By: Diane Emeott Korzen Contributing Writer
Mrs. Cichelli has been a longtime loyal customer of the Downtown Boca Raton Post Office located at 170 NE 2 Street.
“This has been my post office for 16 years. I’ve had the same [post office] box here. It’s a fantastic location. Nobody wants to give it up!”
Cichelli stopped by her local post office on the way home from a March 29 Public Input meeting regarding possible relocation of the Downtown Post Office.
She described the meeting as having “no clarity. What is that big word we like to use? – Ambiguous. We want it to stay here,” she said of the 58-year-old post office whose building bears a 1960 dedication plaque from when Dwight D. Eisenhower was President of the United States, and Arthur E. Summerfield was Postmaster General.
Nearly 125 people packed into the tight-knit quarters at the Boca Raton Community Center Annex at 260 Crawford Blvd. for the 4:30 p.m. Thursday public input meeting hosted by representatives from the U.S. Postal Service in which few answers were given, and no decisions were made.
Mayor Susan Haynie and Council Members Scott Singer and Andrea Levine O’Rourke were in the audience, as were several news outlets.
“The frustration is: People came to hear what is going to happen…Get us a decision ASAP!” said Council Member Levine O’Rourke.
Mayor Haynie said the city will push out contact information for USPS so residents can voice their opinions.
Singer said an unanimous decision was made by Boca CRA Board on March 26, to pass a resolution stating the city wants to keep the post office where it is.
According to Juan Nadal, USPS Marketing Manager for the Southeast Florida Region from Ft. Pierce to the Keys, the March 29 meeting began a 30-day public input period.
“USPS will review comments/concerns prior to making a decision,” said USPS Strategic Communications Specialist for the Alabama & South Florida Districts Debra J. Fetterly on April 11.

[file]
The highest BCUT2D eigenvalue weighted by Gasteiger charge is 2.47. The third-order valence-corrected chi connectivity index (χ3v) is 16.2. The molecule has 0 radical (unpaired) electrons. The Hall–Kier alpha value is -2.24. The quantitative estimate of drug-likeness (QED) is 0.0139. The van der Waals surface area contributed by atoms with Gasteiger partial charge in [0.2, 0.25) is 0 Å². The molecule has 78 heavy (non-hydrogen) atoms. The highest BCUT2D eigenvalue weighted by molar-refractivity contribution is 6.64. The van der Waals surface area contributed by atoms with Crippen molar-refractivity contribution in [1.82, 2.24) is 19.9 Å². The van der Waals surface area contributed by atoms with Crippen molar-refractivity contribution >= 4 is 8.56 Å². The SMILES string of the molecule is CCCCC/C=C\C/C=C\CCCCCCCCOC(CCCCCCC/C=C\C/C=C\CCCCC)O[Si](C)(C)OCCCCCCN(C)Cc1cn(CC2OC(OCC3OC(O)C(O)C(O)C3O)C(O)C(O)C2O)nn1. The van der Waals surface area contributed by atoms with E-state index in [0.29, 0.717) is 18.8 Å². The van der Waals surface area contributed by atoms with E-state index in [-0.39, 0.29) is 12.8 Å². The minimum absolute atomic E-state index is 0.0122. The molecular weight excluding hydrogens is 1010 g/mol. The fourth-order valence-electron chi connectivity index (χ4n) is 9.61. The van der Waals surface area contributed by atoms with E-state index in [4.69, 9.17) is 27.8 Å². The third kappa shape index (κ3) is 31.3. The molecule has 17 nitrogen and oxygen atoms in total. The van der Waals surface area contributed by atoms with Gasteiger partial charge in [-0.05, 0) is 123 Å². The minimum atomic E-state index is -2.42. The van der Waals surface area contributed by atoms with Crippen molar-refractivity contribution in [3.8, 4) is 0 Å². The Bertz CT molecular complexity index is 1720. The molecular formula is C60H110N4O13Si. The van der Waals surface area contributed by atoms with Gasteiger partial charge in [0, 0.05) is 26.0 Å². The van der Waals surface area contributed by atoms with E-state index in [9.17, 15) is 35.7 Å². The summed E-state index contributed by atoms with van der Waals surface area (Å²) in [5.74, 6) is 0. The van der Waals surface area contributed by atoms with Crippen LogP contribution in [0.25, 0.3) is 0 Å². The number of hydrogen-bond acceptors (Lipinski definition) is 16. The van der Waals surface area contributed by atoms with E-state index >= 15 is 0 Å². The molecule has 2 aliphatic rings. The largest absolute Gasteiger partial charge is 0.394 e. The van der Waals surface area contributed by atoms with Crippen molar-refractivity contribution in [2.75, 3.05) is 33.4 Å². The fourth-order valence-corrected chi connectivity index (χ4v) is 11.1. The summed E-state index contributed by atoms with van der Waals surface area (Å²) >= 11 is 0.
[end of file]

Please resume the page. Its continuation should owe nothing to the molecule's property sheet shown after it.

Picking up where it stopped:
Damian Salazar, a Dallas, TX –based Real Estate Specialist for Facilities Implementation with the U.S. Postal Service made the presentation, but said he is not the decision maker.
“The purpose of this meeting is to assure increased opportunities for members of the community who may be affected by the project, along with local officials, to convey their views concerning the contemplated project and have them considered prior to any final decision,” Salazar read a prepared statement about “Why We Are Here.”
He said the existing Boca Raton Downtown Post Office Building is 8,473-square feet. The Post Office estimates it would only need about a 4,065 square-feet retail building in new acquisition alternate quarters. The total site would need to be about 40,757 square-feet, with 31 parking spaces, in the preferred area of: Glades Road to the North; E. Camino Real to the South; 5 Avenue to the East; and 2 Avenue to the West.
Prospective downtown post office locations were listed as:
327 Plaza Real (800 feet. from current location)
20 SE 3 St. (.4 miles from current location)
1609 NW Boca Raton Blvd. (1 mile from current location)
“How to have a continued presence in the Downtown” was brought up for discussion.
“Can you confirm you will have a continued presence in the Downtown area?” pressed Singer.
“Our overall goal is we want to stay in the Downtown area,” said post office representative Salazar.
At least one resident questioned the timing of the meeting after hearing that the current lease for the Downtown post office is set to expire in June. Landlord James Batmasian of Investment Limited said the lease expires July 13, not in June. “The other two locations you’re looking at are owned by me. We would be happy to relocate you.”
He said he had already signed a [4-year] lease renewal for the post office in September, after he had been working on the lease with them for about a year. “Today is the first time I’m hearing the post office wants a 10-year lease (with a 5-year extension),” he said.
Batmasian was asked after the meeting if he was trying to push the post office out from its current location?
“No.” Asked if he had recently raised the amount of the lease, Batmasian said, “It went up 3
percent,” which he called standard.
Asked whether the current building needs renovation, Batmasian said, “Yes, it needs renovation.” He described the renovations as exterior painting, etc., adding that two engineering reports had declared the building to be structurally sound.